RT-PCR was used to determine if TEAD4 was required for expression of a battery of genes associated with preimplantation development(Fig. 3C). Consistent with the immunofluorescence analysis, Cdx2 mRNA was present in E3.5 blastocysts that were either Tead4+/+ or Tead4+/-, but absent from E3.5 Tead4-/- abnormal morulae, whereas Oct4 mRNA was present in all embryos. Moreover, E3.5 Tead4-/- abnormal morulae expressed eomesodermin (Eomes) at a reduced level, consistent with a requirement for TEAD4 to specify the trophectoderm lineage. Eomes is expressed in the trophectoderm layer of blastocysts and postimplantation extraembryonic tissue, where it acts downstream of CDX2 and is required for trophoblast development(Russ et al., 2000; Strumpf et al., 2005). In the absence of CDX2, Eomes expression is low but detectable(Strumpf et al., 2005),demonstrating that CDX2 is partially responsible for activating Eomes, and consistent with the effects of TEAD4 deficiency presented here. By contrast, expression of Fgfr2 was not affected. Fgfr2 is normally restricted to the outer cells of compacted morulae and highly expressed in the trophectoderm layer of blastocysts(Haffner-Krausz et al., 1999). Thus, TEAD4 was required for expression of some, but not all trophectoderm-specific genes.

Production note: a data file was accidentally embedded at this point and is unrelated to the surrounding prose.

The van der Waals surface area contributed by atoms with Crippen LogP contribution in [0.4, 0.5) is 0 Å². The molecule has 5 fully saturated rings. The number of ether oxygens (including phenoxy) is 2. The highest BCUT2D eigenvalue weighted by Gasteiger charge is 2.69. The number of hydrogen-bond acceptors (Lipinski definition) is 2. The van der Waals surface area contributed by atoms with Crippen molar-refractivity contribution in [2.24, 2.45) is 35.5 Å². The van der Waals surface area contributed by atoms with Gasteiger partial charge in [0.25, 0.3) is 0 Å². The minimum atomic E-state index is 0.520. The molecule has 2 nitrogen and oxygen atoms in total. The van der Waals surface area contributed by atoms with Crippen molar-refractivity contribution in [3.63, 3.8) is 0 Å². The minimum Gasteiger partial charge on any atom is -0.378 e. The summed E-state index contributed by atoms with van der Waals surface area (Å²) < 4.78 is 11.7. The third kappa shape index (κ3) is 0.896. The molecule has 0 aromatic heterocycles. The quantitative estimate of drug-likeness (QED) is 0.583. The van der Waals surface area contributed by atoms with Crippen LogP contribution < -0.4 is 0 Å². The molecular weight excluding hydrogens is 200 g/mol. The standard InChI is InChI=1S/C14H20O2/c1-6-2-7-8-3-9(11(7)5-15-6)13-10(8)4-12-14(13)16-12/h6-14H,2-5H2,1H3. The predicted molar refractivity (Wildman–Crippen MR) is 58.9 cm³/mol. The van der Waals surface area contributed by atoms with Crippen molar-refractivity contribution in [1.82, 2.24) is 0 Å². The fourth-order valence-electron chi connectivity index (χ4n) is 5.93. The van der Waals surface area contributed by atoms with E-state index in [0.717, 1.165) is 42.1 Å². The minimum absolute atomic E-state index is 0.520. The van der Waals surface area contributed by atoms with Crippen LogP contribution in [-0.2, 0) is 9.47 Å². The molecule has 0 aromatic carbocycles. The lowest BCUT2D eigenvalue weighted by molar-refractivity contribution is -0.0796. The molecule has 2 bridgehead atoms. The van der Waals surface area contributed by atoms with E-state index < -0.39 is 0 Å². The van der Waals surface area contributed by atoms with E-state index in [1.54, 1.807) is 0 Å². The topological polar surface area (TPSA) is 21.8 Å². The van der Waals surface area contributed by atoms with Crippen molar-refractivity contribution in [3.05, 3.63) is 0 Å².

Formation of a blastocoel cavity requires TEAD4
TEAD4 deficiency prevented formation of a blastocoel cavity, resulting in the appearance of abnormal morulae at E3.5 (Figs 3, 4, 5 and Table 2). The fact that all E2.5 embryos, including knockouts, appeared as normal morulae strongly suggested that Tead4-deficient embryos failed to develop into blastocysts in vivo.